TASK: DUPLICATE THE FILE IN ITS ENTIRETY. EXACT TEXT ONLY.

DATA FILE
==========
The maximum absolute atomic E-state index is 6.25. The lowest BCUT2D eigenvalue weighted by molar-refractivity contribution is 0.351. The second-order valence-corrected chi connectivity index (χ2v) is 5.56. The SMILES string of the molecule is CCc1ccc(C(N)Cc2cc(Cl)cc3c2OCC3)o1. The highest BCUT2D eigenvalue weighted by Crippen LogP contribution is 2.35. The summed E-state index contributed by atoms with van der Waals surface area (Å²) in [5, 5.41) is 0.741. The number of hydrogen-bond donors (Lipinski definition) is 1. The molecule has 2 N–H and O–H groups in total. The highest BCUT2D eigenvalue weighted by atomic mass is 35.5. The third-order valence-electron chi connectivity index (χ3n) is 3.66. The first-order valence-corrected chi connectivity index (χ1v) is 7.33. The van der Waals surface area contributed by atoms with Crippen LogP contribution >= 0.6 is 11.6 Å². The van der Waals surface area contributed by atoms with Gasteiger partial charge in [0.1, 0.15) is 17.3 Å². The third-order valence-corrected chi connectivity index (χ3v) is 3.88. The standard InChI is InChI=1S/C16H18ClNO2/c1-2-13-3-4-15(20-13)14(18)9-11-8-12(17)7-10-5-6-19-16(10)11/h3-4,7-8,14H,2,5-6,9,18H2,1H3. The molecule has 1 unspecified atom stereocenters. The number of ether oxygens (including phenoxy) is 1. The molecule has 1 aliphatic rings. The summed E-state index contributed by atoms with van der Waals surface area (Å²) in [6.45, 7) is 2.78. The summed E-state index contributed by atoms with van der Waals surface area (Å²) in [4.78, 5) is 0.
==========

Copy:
The maximum absolute atomic E-state index is 6.25. The lowest BCUT2D eigenvalue weighted by molar-refractivity contribution is 0.351. The second-order valence-corrected chi connectivity index (χ2v) is 5.56. The SMILES string of the molecule is CCc1ccc(C(N)Cc2cc(Cl)cc3c2OCC3)o1. The highest BCUT2D eigenvalue weighted by Crippen LogP contribution is 2.35. The summed E-state index contributed by atoms with van der Waals surface area (Å²) in [5, 5.41) is 0.741. The number of hydrogen-bond donors (Lipinski definition) is 1. The molecule has 2 N–H and O–H groups in total. The highest BCUT2D eigenvalue weighted by atomic mass is 35.5. The third-order valence-electron chi connectivity index (χ3n) is 3.66. The first-order valence-corrected chi connectivity index (χ1v) is 7.33. The van der Waals surface area contributed by atoms with Crippen LogP contribution >= 0.6 is 11.6 Å². The van der Waals surface area contributed by atoms with Gasteiger partial charge in [0.1, 0.15) is 17.3 Å². The third-order valence-corrected chi connectivity index (χ3v) is 3.88. The standard InChI is InChI=1S/C16H18ClNO2/c1-2-13-3-4-15(20-13)14(18)9-11-8-12(17)7-10-5-6-19-16(10)11/h3-4,7-8,14H,2,5-6,9,18H2,1H3. The molecule has 1 unspecified atom stereocenters. The number of ether oxygens (including phenoxy) is 1. The molecule has 1 aliphatic rings. The summed E-state index contributed by atoms with van der Waals surface area (Å²) in [6.45, 7) is 2.78. The summed E-state index contributed by atoms with van der Waals surface area (Å²) in [4.78, 5) is 0.